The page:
The number of seniors in the U.S. is on the rise and as our parents prepare to retire, they move into one of the most vulnerable classes for fraudsters and identity thieves.
The Federal Trade Commission released a new report this week. It’s comprised of consumer complaints and what it reveals is more than alarming. The overall volume of complaints was 1.8 million in 2011, which is an increase of 24% from 2010. Identity theft topped the list of complaints for the second straight year, and accounts for approximately 15% of all complaints with one quarter of identity theft complaints involving alleged tax or wage fraud.
The report showed that the elderly are perceived as “easy marks” and with more consumers – including the retired and elderly – conduct business and shop online, the problem increases dramatically. Part of the problem is while everyone is concerned about identity theft, too few understand how to prevent it.
Everyone’s computer or mobile app may look like an open vault to a cybercrook,
the report says.
The top 10 complaints received by the agency in 2011 include:
- Identity theft – 279,156 (15%)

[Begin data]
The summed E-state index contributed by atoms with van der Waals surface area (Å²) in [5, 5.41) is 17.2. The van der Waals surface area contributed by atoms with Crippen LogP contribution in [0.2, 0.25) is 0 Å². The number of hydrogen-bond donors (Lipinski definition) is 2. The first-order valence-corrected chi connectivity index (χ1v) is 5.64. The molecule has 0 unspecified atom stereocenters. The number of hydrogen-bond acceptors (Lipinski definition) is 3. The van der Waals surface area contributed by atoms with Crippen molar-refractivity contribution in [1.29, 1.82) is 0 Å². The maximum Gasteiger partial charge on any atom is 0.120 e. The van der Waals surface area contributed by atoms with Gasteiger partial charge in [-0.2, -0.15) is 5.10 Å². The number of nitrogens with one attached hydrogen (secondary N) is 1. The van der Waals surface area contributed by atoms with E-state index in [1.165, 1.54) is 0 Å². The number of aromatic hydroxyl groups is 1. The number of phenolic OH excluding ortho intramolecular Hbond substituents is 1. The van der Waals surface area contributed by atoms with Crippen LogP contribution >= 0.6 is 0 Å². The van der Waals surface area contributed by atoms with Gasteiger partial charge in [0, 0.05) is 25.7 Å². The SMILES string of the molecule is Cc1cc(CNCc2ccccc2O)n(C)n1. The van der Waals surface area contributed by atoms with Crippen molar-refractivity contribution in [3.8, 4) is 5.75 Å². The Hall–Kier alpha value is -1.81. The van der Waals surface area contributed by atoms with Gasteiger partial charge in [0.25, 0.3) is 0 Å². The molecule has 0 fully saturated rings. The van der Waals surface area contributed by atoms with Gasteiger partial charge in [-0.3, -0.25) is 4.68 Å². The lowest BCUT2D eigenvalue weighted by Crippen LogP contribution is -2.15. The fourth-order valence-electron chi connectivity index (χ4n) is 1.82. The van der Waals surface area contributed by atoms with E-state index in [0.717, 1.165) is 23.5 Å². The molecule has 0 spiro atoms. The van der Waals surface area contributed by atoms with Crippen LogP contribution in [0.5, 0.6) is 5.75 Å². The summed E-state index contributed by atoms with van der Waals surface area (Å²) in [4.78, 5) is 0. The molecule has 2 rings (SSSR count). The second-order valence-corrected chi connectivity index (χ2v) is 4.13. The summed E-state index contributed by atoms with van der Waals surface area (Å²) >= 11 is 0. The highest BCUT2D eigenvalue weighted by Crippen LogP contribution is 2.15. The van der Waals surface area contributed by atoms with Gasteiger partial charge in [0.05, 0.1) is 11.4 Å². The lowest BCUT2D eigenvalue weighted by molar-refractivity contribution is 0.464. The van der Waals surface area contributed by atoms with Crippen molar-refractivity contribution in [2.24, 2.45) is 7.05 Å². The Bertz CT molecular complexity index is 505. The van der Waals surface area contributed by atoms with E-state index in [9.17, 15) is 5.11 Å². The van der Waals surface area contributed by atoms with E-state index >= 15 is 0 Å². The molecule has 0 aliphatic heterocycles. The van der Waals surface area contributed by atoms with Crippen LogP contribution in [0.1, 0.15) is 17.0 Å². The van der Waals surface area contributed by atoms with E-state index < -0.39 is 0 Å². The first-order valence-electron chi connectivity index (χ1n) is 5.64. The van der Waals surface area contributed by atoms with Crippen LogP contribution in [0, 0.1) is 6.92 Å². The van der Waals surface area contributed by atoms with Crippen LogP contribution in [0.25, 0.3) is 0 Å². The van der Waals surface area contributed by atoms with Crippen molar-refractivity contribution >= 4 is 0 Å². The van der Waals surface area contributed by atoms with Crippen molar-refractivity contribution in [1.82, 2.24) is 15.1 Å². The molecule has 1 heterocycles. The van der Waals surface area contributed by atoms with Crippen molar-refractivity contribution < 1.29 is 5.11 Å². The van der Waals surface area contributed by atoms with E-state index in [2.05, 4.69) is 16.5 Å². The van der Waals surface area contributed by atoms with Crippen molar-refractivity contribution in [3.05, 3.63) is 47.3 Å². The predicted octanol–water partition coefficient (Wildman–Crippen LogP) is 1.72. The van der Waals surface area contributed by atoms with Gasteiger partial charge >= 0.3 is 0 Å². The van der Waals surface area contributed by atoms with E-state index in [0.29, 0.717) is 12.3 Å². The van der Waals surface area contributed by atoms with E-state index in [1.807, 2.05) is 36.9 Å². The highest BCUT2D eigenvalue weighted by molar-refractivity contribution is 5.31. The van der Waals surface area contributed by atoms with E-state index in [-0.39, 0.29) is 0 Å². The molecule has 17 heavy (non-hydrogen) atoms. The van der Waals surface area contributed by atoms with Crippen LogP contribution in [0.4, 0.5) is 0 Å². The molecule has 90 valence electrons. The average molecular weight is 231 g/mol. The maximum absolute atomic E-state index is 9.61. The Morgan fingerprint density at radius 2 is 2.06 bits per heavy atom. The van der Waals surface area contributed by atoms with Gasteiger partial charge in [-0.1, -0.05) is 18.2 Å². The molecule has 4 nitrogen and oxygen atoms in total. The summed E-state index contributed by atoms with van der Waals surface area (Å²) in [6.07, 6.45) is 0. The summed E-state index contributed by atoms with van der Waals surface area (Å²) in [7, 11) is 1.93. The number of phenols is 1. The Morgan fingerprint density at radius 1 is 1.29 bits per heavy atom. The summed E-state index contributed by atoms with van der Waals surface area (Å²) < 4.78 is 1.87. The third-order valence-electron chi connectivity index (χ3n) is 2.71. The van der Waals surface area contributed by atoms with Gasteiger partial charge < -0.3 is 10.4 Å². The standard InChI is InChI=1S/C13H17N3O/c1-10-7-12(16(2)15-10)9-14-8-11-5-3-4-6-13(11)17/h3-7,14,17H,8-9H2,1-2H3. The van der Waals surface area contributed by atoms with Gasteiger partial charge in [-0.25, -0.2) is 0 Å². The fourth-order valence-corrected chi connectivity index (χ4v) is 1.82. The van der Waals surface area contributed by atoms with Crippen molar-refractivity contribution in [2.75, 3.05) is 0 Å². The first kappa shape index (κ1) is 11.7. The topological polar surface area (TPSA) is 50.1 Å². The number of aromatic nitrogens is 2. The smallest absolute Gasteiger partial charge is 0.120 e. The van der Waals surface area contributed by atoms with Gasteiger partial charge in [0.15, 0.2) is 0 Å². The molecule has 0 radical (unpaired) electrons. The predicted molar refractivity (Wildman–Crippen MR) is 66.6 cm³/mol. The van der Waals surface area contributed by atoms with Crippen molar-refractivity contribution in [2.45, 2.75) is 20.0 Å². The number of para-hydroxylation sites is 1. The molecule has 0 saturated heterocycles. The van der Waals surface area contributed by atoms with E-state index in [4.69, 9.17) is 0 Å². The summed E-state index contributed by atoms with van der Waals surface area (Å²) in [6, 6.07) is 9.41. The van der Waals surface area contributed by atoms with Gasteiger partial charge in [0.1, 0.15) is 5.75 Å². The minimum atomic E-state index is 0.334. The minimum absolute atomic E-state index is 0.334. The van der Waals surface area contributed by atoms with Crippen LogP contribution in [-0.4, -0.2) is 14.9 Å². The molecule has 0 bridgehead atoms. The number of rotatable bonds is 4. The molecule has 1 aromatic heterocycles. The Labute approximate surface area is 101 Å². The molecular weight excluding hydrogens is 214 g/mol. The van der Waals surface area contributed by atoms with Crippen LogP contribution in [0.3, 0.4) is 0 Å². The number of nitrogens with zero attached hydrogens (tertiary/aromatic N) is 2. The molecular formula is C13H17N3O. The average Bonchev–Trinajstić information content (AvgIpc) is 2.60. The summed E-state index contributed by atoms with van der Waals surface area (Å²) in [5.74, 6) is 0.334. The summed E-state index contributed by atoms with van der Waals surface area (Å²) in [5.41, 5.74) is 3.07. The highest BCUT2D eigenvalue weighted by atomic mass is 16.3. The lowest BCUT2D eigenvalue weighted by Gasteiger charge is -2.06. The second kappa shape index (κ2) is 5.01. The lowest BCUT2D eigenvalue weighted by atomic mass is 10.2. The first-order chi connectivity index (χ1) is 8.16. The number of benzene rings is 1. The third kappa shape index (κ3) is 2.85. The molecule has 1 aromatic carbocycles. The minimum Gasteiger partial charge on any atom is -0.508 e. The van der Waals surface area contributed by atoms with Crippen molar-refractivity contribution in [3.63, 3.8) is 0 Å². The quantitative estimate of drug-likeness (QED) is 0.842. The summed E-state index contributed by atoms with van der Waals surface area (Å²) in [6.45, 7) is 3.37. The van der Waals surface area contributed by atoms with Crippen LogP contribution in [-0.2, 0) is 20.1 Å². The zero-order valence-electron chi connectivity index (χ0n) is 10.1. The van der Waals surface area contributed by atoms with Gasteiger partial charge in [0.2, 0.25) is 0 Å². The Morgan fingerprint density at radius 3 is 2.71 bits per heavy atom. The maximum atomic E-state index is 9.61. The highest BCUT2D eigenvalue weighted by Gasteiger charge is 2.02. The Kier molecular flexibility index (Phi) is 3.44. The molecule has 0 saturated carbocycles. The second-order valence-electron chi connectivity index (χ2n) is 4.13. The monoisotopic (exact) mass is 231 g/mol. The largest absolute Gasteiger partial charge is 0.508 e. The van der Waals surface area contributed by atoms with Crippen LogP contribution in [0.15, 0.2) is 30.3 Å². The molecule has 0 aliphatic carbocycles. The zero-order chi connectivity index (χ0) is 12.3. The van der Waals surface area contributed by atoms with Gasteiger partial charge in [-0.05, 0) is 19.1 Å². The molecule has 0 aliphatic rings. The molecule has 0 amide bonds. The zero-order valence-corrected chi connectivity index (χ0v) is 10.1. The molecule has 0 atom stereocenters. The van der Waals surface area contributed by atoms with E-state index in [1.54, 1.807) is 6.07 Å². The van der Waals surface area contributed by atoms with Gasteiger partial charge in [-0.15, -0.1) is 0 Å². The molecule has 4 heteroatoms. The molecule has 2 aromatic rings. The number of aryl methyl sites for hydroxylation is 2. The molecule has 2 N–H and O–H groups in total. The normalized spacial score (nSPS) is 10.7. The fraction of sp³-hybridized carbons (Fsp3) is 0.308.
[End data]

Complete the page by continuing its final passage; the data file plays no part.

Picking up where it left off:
- Debt collection – 180,928 (10%)
- Prizes, sweepstakes and lotteries – 100,208 (6%)
- Shop-at-home and catalog sales – 98,306 (5%)
- Banks and lenders – 89,341 (5%)
- Internet services – 81,805 (5%)
- Auto-related – 77,435 (4%)
- Impostor scams – 73,281 (4%)
- Telephone and mobile services – 70,024 (4%)
- Advance-fee loans and credit protection/repair – 47,414 (3%)
In another report, The Center for Retirement Research at Boston College notes consumers are prone to financial fraud because they often rely on risky solutions for overwhelming financial problems. The report, “The Rise of Financial Fraud.” says consumers are facing financial problems in ways never before seen. The report says:
People face serious financial problems ranging from stagnant incomes after the 2008 stock market crash to skyrocketing medical costs and house values that are less than the mortgage amount.
Any one of these can make an individual more vulnerable to get-rich-quick schemes.
Older Americans specifically face cognitive skills that are on the decline, which introduces new dynamics. They’re at higher risks of being defrauded and for those between the ages of 71 and 79, a full one-fifth of those individuals are impaired. By the time they’re between 80 and 89, that number increases to fifty percent.
The FBI has its own data, as well. Senior citizens are most likely to have a “nest egg,” and to own their home. Further, the odds of them having excellent credit is substantially higher than other age brackets. These facts make them much more attractive to thieves.
There’s also a psychological dynamic, too. People who grew up in the 1930s, 1940s, and 1950s were generally raised to be polite and trusting. Thieves know this and are eager to exploit these traits. They know the difficulties these people have in saying no and rarely do they simply hang up the phone.